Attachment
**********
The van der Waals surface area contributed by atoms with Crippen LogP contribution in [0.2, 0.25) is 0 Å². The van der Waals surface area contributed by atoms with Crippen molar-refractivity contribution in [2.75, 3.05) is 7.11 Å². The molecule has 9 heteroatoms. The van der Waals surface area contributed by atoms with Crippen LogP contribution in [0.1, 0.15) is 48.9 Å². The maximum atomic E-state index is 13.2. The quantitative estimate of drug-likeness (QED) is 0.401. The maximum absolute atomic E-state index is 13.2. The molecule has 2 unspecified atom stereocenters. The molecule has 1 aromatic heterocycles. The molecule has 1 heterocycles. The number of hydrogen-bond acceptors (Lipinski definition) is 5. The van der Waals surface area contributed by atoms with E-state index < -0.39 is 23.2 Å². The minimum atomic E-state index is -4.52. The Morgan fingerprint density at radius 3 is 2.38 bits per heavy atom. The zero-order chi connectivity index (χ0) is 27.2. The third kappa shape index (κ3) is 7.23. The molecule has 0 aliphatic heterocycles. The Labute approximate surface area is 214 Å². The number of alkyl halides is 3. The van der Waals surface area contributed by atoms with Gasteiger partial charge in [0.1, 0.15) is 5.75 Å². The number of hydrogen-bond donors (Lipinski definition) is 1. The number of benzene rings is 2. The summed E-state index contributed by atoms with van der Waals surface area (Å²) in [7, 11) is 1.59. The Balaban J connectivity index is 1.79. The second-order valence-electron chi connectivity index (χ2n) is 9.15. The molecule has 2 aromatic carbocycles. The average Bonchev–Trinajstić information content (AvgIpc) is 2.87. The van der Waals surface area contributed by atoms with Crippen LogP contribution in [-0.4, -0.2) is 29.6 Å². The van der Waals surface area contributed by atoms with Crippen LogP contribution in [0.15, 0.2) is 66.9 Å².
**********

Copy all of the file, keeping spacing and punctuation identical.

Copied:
The van der Waals surface area contributed by atoms with Crippen LogP contribution in [0.2, 0.25) is 0 Å². The van der Waals surface area contributed by atoms with Crippen molar-refractivity contribution in [2.75, 3.05) is 7.11 Å². The molecule has 9 heteroatoms. The van der Waals surface area contributed by atoms with Crippen LogP contribution in [0.1, 0.15) is 48.9 Å². The maximum atomic E-state index is 13.2. The quantitative estimate of drug-likeness (QED) is 0.401. The maximum absolute atomic E-state index is 13.2. The molecule has 2 unspecified atom stereocenters. The molecule has 1 aromatic heterocycles. The molecule has 1 heterocycles. The number of hydrogen-bond acceptors (Lipinski definition) is 5. The van der Waals surface area contributed by atoms with E-state index < -0.39 is 23.2 Å². The minimum atomic E-state index is -4.52. The Morgan fingerprint density at radius 3 is 2.38 bits per heavy atom. The zero-order chi connectivity index (χ0) is 27.2. The third kappa shape index (κ3) is 7.23. The molecule has 0 aliphatic heterocycles. The Labute approximate surface area is 214 Å². The number of alkyl halides is 3. The van der Waals surface area contributed by atoms with Gasteiger partial charge in [0.1, 0.15) is 5.75 Å². The number of hydrogen-bond donors (Lipinski definition) is 1. The number of benzene rings is 2. The summed E-state index contributed by atoms with van der Waals surface area (Å²) in [7, 11) is 1.59. The Balaban J connectivity index is 1.79. The second-order valence-electron chi connectivity index (χ2n) is 9.15. The molecule has 2 aromatic carbocycles. The average Bonchev–Trinajstić information content (AvgIpc) is 2.87. The van der Waals surface area contributed by atoms with Crippen LogP contribution in [-0.4, -0.2) is 29.6 Å². The van der Waals surface area contributed by atoms with Crippen LogP contribution in [0.15, 0.2) is 66.9 Å².